The Reasons For “Bending Toward Justice” NowFebruary 7, 2019
As a nine-year-old in 1963 I knew the world was changing, but was largely oblivious to virulent opposition to racial integration in my home state of Alabama.
The hatred stoked by arch segregationists at the time fueled lethal violence including the September 15, 1963 bombing of 16th Street Baptist Church in Birmingham which killed four African-American girls, not much older than me.
The all-white neighborhood I lived in about ten miles west of downtown shielded me from much of the horror at the time. At some point, however, a seed was planted. The bombing, the civil rights movement and Alabama’s struggles in coming to terms with its long history segregation and racial discrimination informed my personal and professional development through high school and college.
As a law student in 1977, I skipped classes to watch former Alabama Attorney General Bill Baxley mesmerize a Birmingham courtroom as he did the impossible — getting a murder conviction of former Klansman, “Dynamite Bob” Chambliss for the 1963 bombing.
We all knew Chambliss had co-conspirators, but the law didn’t move against them for a couple more decades. When I got the chance as a U.S. Attorney to pursue convictions for those men, I was inspired by Baxley and driven by my professional duty and moral compass. I also recognized an underlying desire, shared by my colleagues in the almost all-white prosecution team, for a kind of redemption—to address, in some small but curative way, what Alabamians had allowed to happen when the Jim Crow South was in its death throes.
After getting guilty verdicts against former Klansmen Tom Blanton and Bobby Frank Cherry for the girls’ murders, I became acutely aware of how much the case and securing justice meant to the victims’ families and Birmingham. I wanted to ensure that such a devastating piece of U.S. history would not be easily forgotten and undertook to write a book outlining what had happened and why, imparting the notion that justice delayed is, in the end, still justice.
But I also felt compelled to document my own redemptive journey, one that has taken some unexpected paths in recent years while, to my horror, we seem to be repeating some of the mistakes that helped facilitate the kind of mindset that contributed to such terrible acts in the civil rights era.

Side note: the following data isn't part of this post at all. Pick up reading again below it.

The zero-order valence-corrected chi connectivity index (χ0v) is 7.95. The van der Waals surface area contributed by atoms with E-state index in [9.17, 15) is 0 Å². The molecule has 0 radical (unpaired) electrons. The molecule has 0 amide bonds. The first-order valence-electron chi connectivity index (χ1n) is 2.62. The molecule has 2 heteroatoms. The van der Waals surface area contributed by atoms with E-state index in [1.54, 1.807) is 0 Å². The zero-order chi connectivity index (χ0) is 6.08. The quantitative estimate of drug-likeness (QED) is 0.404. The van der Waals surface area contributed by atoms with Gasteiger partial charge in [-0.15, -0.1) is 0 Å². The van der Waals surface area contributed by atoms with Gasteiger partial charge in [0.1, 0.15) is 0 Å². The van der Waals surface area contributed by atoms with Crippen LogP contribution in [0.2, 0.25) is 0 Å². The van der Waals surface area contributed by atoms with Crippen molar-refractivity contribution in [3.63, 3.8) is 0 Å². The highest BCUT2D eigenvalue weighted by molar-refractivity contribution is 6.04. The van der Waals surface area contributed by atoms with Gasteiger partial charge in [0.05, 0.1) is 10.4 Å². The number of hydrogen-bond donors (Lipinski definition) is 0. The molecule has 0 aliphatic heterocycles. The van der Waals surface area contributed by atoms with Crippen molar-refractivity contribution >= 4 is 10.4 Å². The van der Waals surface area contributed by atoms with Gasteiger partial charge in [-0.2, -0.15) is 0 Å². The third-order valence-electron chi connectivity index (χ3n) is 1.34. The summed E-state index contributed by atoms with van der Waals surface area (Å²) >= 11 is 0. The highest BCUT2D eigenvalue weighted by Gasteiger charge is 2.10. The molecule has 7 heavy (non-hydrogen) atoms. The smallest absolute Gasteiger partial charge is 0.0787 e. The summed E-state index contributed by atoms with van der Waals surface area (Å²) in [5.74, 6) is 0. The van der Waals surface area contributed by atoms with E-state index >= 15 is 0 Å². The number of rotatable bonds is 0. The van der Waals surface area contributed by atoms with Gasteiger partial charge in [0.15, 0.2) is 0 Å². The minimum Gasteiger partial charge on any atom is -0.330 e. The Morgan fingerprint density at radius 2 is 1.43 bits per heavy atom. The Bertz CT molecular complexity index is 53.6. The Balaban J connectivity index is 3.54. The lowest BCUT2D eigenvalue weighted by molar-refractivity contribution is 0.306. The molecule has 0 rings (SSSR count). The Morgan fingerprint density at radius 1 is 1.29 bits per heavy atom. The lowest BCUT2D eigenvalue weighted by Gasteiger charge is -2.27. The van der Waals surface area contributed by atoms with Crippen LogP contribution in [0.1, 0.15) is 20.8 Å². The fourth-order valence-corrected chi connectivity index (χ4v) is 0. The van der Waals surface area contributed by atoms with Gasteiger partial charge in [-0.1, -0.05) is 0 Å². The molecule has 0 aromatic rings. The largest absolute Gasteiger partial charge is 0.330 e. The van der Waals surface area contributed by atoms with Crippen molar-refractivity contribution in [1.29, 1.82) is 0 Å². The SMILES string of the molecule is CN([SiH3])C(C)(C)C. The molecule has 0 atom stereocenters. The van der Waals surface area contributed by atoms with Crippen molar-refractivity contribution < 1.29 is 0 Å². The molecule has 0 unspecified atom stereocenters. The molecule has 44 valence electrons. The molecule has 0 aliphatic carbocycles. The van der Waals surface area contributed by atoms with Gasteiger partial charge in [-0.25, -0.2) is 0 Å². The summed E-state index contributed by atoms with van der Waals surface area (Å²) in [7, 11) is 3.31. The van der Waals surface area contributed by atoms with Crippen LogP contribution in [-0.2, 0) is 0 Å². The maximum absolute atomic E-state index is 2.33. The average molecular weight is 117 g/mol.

Indeed, one of the last lines of an early draft expressed a fear that racism and division were on the rise and I expressed concern that it might take another murderous terrorist act to alert us to the blossoming of the kind of bigotry we assumed we’d left behind decades ago.
As I worked on that draft around June 2015, nine African-Americans were gunned down in the historic Emanuel African Methodist Episcopal Church in Charleston, NC. White supremacist Dylann Roof told police he wanted to start a “race war” by taking the lives of others. This abhorrent crime echoed the warped motivations and actions of the Ku Klux Klansmen who planted the bomb under the stairs at 16th Street Baptist Church in Birmingham.
Since then we’ve seen a continued erosion of civil rights for many sections of the community with voting rights and racial tolerance are under attack and members of our American family – gays, women and various religious group being marginalized.
It has become more important than ever to learn lessons of history, so it was with a great sense of urgency and purpose, in the age of Trump, that I completed Bending Toward Justice. My parallel project was to find the most influential position I could to put some of what I note in the book into action. Blessedly, as of January 2018, that has been as a Senator representing the people of Alabama in the United States Congress.
Dr. Martin Luther King noted that the “greatest tragedy” during a time of change is not the “strident clamor of the bad people but the appalling silence of the good people.” In Alabama, the South – throughout the country – we remained silent about injustice and inequality for too long. In Bending Toward Justice, I attempt to map out how destructive that failing was then and is now. It is a record of an horrific event, but it is also a plea for us not repeat those terrible mistakes; to turn and face history so we can construct a world worthy of our children.